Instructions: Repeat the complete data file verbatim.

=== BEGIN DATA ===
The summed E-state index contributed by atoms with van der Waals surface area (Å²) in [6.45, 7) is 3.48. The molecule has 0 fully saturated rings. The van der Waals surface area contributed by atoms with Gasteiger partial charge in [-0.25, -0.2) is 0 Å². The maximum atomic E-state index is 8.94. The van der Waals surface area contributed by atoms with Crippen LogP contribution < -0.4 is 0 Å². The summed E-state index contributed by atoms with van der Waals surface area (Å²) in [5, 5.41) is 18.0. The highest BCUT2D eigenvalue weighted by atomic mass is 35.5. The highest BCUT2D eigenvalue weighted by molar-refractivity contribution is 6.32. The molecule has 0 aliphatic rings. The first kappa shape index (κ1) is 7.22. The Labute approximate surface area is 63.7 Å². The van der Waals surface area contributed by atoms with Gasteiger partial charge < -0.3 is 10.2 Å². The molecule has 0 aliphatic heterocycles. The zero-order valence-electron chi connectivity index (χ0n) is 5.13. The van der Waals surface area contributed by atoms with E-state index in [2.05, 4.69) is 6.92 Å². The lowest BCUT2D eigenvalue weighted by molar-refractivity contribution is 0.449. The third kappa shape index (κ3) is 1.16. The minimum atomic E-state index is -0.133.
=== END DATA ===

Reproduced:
The summed E-state index contributed by atoms with van der Waals surface area (Å²) in [6.45, 7) is 3.48. The molecule has 0 fully saturated rings. The van der Waals surface area contributed by atoms with Gasteiger partial charge in [-0.25, -0.2) is 0 Å². The maximum atomic E-state index is 8.94. The van der Waals surface area contributed by atoms with Crippen LogP contribution < -0.4 is 0 Å². The summed E-state index contributed by atoms with van der Waals surface area (Å²) in [5, 5.41) is 18.0. The highest BCUT2D eigenvalue weighted by atomic mass is 35.5. The highest BCUT2D eigenvalue weighted by molar-refractivity contribution is 6.32. The molecule has 0 aliphatic rings. The first kappa shape index (κ1) is 7.22. The Labute approximate surface area is 63.7 Å². The van der Waals surface area contributed by atoms with Gasteiger partial charge < -0.3 is 10.2 Å². The molecule has 0 aliphatic heterocycles. The zero-order valence-electron chi connectivity index (χ0n) is 5.13. The van der Waals surface area contributed by atoms with E-state index in [2.05, 4.69) is 6.92 Å². The lowest BCUT2D eigenvalue weighted by molar-refractivity contribution is 0.449. The third kappa shape index (κ3) is 1.16. The minimum atomic E-state index is -0.133.